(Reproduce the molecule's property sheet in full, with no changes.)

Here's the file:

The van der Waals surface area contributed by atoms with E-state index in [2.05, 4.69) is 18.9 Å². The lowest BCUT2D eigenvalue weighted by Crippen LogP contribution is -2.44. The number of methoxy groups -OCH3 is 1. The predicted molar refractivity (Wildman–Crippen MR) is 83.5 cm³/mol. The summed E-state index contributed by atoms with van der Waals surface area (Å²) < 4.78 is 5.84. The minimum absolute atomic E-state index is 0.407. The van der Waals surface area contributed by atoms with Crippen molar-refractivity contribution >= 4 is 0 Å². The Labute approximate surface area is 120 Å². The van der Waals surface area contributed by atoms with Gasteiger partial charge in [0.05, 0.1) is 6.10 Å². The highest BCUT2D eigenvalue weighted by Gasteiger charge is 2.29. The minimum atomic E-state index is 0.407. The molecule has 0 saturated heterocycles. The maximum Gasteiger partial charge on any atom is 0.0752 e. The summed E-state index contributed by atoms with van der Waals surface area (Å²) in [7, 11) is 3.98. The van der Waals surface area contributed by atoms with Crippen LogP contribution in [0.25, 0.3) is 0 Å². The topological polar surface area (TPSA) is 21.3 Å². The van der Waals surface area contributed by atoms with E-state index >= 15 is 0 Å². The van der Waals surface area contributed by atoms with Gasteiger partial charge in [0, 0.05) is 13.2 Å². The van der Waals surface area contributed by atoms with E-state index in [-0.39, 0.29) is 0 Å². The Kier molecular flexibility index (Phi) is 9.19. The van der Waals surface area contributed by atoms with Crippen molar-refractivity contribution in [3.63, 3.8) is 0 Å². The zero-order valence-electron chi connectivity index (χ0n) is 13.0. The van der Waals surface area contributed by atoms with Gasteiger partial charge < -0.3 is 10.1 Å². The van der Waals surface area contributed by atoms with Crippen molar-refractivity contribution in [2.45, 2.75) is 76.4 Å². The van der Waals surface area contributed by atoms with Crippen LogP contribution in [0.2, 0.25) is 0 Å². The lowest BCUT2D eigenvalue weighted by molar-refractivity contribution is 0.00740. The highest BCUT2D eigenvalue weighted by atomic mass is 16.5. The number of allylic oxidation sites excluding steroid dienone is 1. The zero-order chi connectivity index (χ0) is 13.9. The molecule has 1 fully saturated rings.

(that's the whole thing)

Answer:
The van der Waals surface area contributed by atoms with E-state index in [2.05, 4.69) is 18.9 Å². The lowest BCUT2D eigenvalue weighted by Crippen LogP contribution is -2.44. The number of methoxy groups -OCH3 is 1. The predicted molar refractivity (Wildman–Crippen MR) is 83.5 cm³/mol. The summed E-state index contributed by atoms with van der Waals surface area (Å²) < 4.78 is 5.84. The minimum absolute atomic E-state index is 0.407. The van der Waals surface area contributed by atoms with Crippen molar-refractivity contribution >= 4 is 0 Å². The Labute approximate surface area is 120 Å². The van der Waals surface area contributed by atoms with Gasteiger partial charge in [0.05, 0.1) is 6.10 Å². The highest BCUT2D eigenvalue weighted by Gasteiger charge is 2.29. The minimum atomic E-state index is 0.407. The molecule has 0 saturated heterocycles. The maximum Gasteiger partial charge on any atom is 0.0752 e. The summed E-state index contributed by atoms with van der Waals surface area (Å²) in [7, 11) is 3.98. The van der Waals surface area contributed by atoms with Crippen LogP contribution in [0.25, 0.3) is 0 Å². The topological polar surface area (TPSA) is 21.3 Å². The van der Waals surface area contributed by atoms with E-state index >= 15 is 0 Å². The van der Waals surface area contributed by atoms with Gasteiger partial charge in [0, 0.05) is 13.2 Å². The van der Waals surface area contributed by atoms with E-state index in [-0.39, 0.29) is 0 Å². The Kier molecular flexibility index (Phi) is 9.19. The van der Waals surface area contributed by atoms with Crippen molar-refractivity contribution in [3.63, 3.8) is 0 Å². The zero-order valence-electron chi connectivity index (χ0n) is 13.0. The van der Waals surface area contributed by atoms with Gasteiger partial charge < -0.3 is 10.1 Å². The van der Waals surface area contributed by atoms with Crippen molar-refractivity contribution in [2.45, 2.75) is 76.4 Å². The van der Waals surface area contributed by atoms with Crippen LogP contribution in [0.2, 0.25) is 0 Å². The lowest BCUT2D eigenvalue weighted by molar-refractivity contribution is 0.00740. The highest BCUT2D eigenvalue weighted by atomic mass is 16.5. The number of allylic oxidation sites excluding steroid dienone is 1. The zero-order chi connectivity index (χ0) is 13.9. The molecule has 1 fully saturated rings.